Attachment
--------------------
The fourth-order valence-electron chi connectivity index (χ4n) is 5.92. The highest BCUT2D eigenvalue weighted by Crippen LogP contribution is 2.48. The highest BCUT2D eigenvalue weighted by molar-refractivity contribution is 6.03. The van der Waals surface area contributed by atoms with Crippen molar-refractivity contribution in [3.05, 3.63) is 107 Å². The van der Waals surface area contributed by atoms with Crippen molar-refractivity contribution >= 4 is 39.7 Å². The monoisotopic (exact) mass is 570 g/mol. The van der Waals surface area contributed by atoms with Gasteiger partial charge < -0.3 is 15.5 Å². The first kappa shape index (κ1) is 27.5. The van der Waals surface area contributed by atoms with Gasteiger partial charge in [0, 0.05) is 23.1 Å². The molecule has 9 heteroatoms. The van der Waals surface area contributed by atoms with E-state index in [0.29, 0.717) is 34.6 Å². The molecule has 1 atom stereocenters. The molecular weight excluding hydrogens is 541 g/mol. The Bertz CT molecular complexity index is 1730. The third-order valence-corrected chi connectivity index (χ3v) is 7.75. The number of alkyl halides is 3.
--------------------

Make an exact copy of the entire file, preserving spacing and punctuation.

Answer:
The fourth-order valence-electron chi connectivity index (χ4n) is 5.92. The highest BCUT2D eigenvalue weighted by Crippen LogP contribution is 2.48. The highest BCUT2D eigenvalue weighted by molar-refractivity contribution is 6.03. The van der Waals surface area contributed by atoms with Crippen molar-refractivity contribution in [3.05, 3.63) is 107 Å². The van der Waals surface area contributed by atoms with Crippen molar-refractivity contribution >= 4 is 39.7 Å². The monoisotopic (exact) mass is 570 g/mol. The van der Waals surface area contributed by atoms with Gasteiger partial charge < -0.3 is 15.5 Å². The first kappa shape index (κ1) is 27.5. The van der Waals surface area contributed by atoms with Gasteiger partial charge in [0, 0.05) is 23.1 Å². The molecule has 9 heteroatoms. The van der Waals surface area contributed by atoms with E-state index in [0.29, 0.717) is 34.6 Å². The molecule has 1 atom stereocenters. The molecular weight excluding hydrogens is 541 g/mol. The Bertz CT molecular complexity index is 1730. The third-order valence-corrected chi connectivity index (χ3v) is 7.75. The number of alkyl halides is 3.